Posts Tagged ‘literacy narrative’

Horizontal divider

Student Success in Savannah

posted: 4.21.15 by Traci Gardner

I spent the weekend in wonderful Savannah, Georgia, at the Student Success in Writing Conference. The wonderful event led me to conversations with teachers from high schools, two-year colleges, and four-year colleges.

I got to meet Bits guest bloggers Kim Haimes-Korn and Jeanne Bohannon, who presented on “Transcending Tech-Tools: Engaging Students through Critical Digital Pedagogies.” Jeanne shared a video animation project that focused on “A Day in the Life” stories that developed students’ critical thinking skills by requiring them to consider another point of view, and Kim talked about an assignment that asks students to use digital timeline tools to publish literacy narratives. I’m hopeful that they will share more details in a future post. [read more]

Comments Off on Student Success in Savannah
Categories: Activity Idea, Digital Writing, Student Success, Teaching with Technology, Traci Gardner
Read All Traci Gardner

Horizontal divider

Multimodal Mondays: Composing Identities with Literacies Experience Timelines

posted: 9.29.14 by Andrea Lunsford

Guest blogger Kim Haimes-Korn is a Professor in the Digital Writing and Media Arts (DWMA) Department at Southern Polytechnic State University.  Kim’s teaching philosophy encourages dynamic learning, critical digital literacies and focuses on students’ powers to create their own knowledge through language and various “acts of composition.” [read more]

Comments Off on Multimodal Mondays: Composing Identities with Literacies Experience Timelines
Categories: Guest Bloggers
Read All Andrea Lunsford

Horizontal divider

The Crazy Quilt Theory of Process

posted: 6.30.14 by Susan Naomi Bernstein

Many years ago, I gave a conference presentation entitled “Piecing Together an Academic Life.” At the time, I was making a quilted pillow of my clothes from graduate school, and of pieces donated by family and friends from different parts of their lives. My presentation focused on how we take the different pieces of our experiences to quilt together a new configuration, an object that values each piece separately—but also a piece in which the whole eventually becomes greater than the sum of the parts. [read more]

Comments Off on The Crazy Quilt Theory of Process
Categories: Susan Naomi Bernstein
Read All Susan Naomi Bernstein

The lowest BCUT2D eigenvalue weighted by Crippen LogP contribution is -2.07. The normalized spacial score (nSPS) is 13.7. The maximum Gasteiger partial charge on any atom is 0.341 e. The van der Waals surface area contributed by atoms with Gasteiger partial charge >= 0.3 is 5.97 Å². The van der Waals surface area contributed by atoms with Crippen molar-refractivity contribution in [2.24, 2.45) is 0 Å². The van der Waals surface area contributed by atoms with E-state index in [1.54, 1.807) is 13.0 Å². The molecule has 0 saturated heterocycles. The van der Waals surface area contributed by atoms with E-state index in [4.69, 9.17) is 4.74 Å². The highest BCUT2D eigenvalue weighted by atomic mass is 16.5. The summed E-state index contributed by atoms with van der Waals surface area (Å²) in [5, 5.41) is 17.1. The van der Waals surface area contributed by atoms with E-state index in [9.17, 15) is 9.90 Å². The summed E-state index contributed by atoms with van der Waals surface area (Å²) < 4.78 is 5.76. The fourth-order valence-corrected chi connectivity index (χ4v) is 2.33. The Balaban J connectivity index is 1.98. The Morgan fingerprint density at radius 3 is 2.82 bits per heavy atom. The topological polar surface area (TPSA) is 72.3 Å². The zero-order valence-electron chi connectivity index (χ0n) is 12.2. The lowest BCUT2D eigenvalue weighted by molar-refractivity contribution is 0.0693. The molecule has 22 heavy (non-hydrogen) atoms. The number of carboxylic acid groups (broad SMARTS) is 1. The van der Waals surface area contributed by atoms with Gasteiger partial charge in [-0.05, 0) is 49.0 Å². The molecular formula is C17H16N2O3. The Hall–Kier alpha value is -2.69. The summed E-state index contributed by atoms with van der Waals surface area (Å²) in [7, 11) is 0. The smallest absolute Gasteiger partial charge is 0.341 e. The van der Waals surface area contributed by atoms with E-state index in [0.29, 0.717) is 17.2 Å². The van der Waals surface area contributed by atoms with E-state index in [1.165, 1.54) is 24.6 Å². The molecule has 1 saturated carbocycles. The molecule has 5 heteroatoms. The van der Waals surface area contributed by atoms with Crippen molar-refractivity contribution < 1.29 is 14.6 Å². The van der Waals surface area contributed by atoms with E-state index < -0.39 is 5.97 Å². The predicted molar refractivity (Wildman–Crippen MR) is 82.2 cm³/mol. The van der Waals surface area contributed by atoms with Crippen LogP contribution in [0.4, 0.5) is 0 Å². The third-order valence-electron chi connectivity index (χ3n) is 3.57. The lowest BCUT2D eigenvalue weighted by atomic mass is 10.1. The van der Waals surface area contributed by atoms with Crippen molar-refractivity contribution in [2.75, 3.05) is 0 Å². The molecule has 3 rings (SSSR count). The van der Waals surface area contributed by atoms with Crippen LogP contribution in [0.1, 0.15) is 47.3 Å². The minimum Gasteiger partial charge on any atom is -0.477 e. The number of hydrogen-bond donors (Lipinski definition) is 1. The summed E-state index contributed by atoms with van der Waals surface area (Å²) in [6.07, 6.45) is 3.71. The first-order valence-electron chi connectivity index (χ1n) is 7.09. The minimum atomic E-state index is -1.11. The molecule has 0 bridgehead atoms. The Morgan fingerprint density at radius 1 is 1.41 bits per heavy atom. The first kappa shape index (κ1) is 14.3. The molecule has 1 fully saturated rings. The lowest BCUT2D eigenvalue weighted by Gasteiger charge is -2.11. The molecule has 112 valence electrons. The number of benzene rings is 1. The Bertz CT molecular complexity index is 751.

Horizontal divider

What Did You Do On Your Summer Vacation?

posted: 10.2.09 by archived

As I wrote in my last post, for many college writers, the personal narrative assignment is the first prompt they are given in writing class. It can also be a difficult assignment to teach, write, and respond to. But like many teachers, I feel that the positive goals of this assignment outweigh some of its negative entailments.

I want to prove to students that everyone has a story to tell, and that they don’t have to be famous to have an interesting narrative. I also want to show them that there are many ways to write a personal narrative. My goal in choosing readings for How To Write Anything: A Guide and Reference with Readings was to showcase this diversity. And the book’s companion Web site offers even more models. Another one of my favorite sites is StoryCorps, a huge repository of audio files of people telling personal narratives. Hearing these stories can inspire students, and it can also show them that there are many ways to tell a personal narrative.

I have also experimented with changing the prompt for the personal narrative altogether, and asking instead for students to write in unique alternative genres that are personal, but that ask for different forms of self-research, self-exploration, and self-reflection. One possibility is an autoethnography: This assignment borrows its methodology from anthropology and asks students to view themselves from without—think of the perspective of the Lindsey Lohan character in Mean Girls. Or students can write a personal narrative that focuses on one particular theme, like the popular literacy narrative assignment. I currently teach a multi-genre personal narrative, in which students put their story together through multiple genres: letters, pictures, diary entries, maps, and so on. As composition scholars such as Julie Jung have shown, this approach moves students away from the traditional forward march of the 5-paragraph essay and engages them in important rhetorical thinking about the best genres to express their ideas. Finally, I’d love to try assigning students a multi-vocal personal narrative, in which they have to try to narrate their own stories from multiple perspectives, imagining an important moment in their life from several different points of view.

I think these approaches and alternative assignments can really encourage originality and discourage plagiarism. I also think they can revive an old standard assignment while focusing on the important goals we have for this writing. Please post your own ideas here, too, in the comments section. What strategies do you have for teaching the personal narrative? How have you altered this assignment?

Comments Off on What Did You Do On Your Summer Vacation?
Categories: Assignment Idea, How to Write Anything, Jay Dolmage, Rhetorics, Teaching Advice
Read All archived